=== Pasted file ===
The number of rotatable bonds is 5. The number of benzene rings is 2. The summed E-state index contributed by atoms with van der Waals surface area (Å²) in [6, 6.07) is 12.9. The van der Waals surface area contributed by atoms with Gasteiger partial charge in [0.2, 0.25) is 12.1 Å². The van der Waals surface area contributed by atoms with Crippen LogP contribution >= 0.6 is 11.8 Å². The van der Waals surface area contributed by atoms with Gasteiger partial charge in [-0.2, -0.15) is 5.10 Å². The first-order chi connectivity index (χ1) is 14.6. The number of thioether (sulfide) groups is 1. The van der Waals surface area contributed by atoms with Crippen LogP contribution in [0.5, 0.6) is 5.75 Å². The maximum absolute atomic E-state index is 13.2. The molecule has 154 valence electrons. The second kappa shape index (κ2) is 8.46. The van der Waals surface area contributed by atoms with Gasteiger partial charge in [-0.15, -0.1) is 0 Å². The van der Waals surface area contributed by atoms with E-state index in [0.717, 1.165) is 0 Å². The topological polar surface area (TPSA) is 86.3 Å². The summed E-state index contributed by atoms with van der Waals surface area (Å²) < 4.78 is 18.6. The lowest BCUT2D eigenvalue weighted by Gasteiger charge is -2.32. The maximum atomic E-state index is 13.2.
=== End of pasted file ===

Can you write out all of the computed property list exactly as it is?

The number of rotatable bonds is 5. The number of benzene rings is 2. The summed E-state index contributed by atoms with van der Waals surface area (Å²) in [6, 6.07) is 12.9. The van der Waals surface area contributed by atoms with Gasteiger partial charge in [0.2, 0.25) is 12.1 Å². The van der Waals surface area contributed by atoms with Crippen LogP contribution >= 0.6 is 11.8 Å². The van der Waals surface area contributed by atoms with Gasteiger partial charge in [-0.2, -0.15) is 5.10 Å². The first-order chi connectivity index (χ1) is 14.6. The number of thioether (sulfide) groups is 1. The van der Waals surface area contributed by atoms with Crippen LogP contribution in [0.5, 0.6) is 5.75 Å². The maximum absolute atomic E-state index is 13.2. The molecule has 154 valence electrons. The second kappa shape index (κ2) is 8.46. The van der Waals surface area contributed by atoms with Gasteiger partial charge in [-0.15, -0.1) is 0 Å². The van der Waals surface area contributed by atoms with E-state index in [0.717, 1.165) is 0 Å². The topological polar surface area (TPSA) is 86.3 Å². The summed E-state index contributed by atoms with van der Waals surface area (Å²) < 4.78 is 18.6. The lowest BCUT2D eigenvalue weighted by Gasteiger charge is -2.32. The maximum atomic E-state index is 13.2.